i miss the days when a manager could dispatch a control challenged reliever mid-batter. castro deserved just that *before* he could walk guiterrez. he would have been in his rights to do so. clock time be damned.

    bummer about rocker. hope it was indeed for a legit concern about that mri not performed and damage not reported.
    but crap, doesn’t anybody who vets these picks do their homework?

  • Lenny65

    The 2021 Mets are just maddening beyond words. A handful of “timely hits”, a few big innings and this bunch is running away with the NL East right now. But they’re still just punchless in that inexorable infuriating way of theirs, with the crushing strikeouts and feeble first-pitch grounders to second. It’s inexplicable.

    Now I’m not going to pretend to be an expert on this whole Rocker thing but let’s face it. If they signed him there’s no question that the kid would immediately need some sort of major career-altering surgery and they be getting roasted over the coals for their lack of due diligence. Yes, the whole affair looks bad in that annoying clown-shoes way of theirs but I gotta give them the benefit of the doubt here and assume they felt they had legit and major concerns re: this kid.

  • open the gates

    So the Kumar Rocker thing is a tantalizing little mystery. Given my expertise on the baseball draft (which is to say, less than none), here are a few observations:

    1) Even with my aforementioned lack of expertise, I wondered at the time why the supposed golden boy of college baseball was passed on by nine other teams before the Mets grabbed him.

    2) In this year of injuries, no one wants a kid who has (may have?) physical issues. No one wants to be known as the discoverer of the next Steve Chilcott.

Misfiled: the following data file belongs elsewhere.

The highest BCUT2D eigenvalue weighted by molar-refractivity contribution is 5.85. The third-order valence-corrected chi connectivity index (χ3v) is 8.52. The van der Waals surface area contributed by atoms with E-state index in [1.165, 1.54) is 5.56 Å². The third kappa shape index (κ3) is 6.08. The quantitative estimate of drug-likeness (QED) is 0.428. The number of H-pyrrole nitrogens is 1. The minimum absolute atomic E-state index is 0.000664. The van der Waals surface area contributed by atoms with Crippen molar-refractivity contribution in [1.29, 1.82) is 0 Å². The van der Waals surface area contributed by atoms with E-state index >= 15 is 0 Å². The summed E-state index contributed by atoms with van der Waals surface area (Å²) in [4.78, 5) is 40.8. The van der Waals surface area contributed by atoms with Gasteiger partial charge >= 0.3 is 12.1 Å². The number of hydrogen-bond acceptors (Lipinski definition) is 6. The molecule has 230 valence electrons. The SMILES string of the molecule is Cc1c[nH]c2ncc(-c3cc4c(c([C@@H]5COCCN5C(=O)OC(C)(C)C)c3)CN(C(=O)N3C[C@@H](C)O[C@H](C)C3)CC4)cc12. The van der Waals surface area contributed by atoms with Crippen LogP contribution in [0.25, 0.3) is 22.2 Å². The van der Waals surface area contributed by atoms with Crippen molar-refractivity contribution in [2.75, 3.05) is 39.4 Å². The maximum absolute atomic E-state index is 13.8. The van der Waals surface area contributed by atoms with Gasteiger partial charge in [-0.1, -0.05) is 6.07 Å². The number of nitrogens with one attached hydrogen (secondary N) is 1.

3) The Boras factor. While Steve Cohen is fabulously rich, he is more than willing to walk away from a deal if he feels he is being conned – witness his dance with the Wilpons before finally agreeing to buy the team in the first place. If Boras tried to hold him over a barrel, that could have been reason enough for Cohen to kibosh the deal.

    4) Given the Rocker fiasco, as well as the quick descent of Pete Crow-Armstrong from no-miss prospect to rental bait in the space of a year, maybe the scouting department is due for an overhaul.

    Again, I’ll admit that I don’t know what the heck I’m talking about. But it’s fun to ruminate about it. Maybe more fun than watching the actual team playing some days.

  • My understanding is that teams can’t evaluate medicals ahead of the draft. That seems archaic. One would assume the Mets had plenty of time to go over his medicals since draft day, and I’m going to trust in that this time around.

    • There’s a pre-draft MRI program in which potential draftees get checked out and the medicals are shared with interested teams. Rocker chose not to take part, which isn’t uncommon but certainly added to the unease about him. And it’s another Rorschach for what the Mets should or shouldn’t have done.

  • Eric

    On the radio call yesterday, Howie Rose wondered to Wayne Randazzo why the home crowds were still low despite other MLB home crowds picking up and the Mets having been in 1st place for the better part of the season. I think it’s because the Mets aren’t playing like an exciting team that has dominantly claimed possession of 1st place. With deGrom out indefinitely, the constant injuries and roster patches, the hitherto stalwart pitching hitting a wall, the offense still comatose, the trade deadline deals falling short of both team needs and division rivals, and the muddling ~.500 mix of same-old losses and smoke-and-mirror wins, fans aren’t convinced they’re a legitimate contender and genuinely good team. We know the Mets are in 1st place mostly by default while no other NLE team has stepped forward (yet) to pluck the division out of the Mets’ increasingly shaky grip.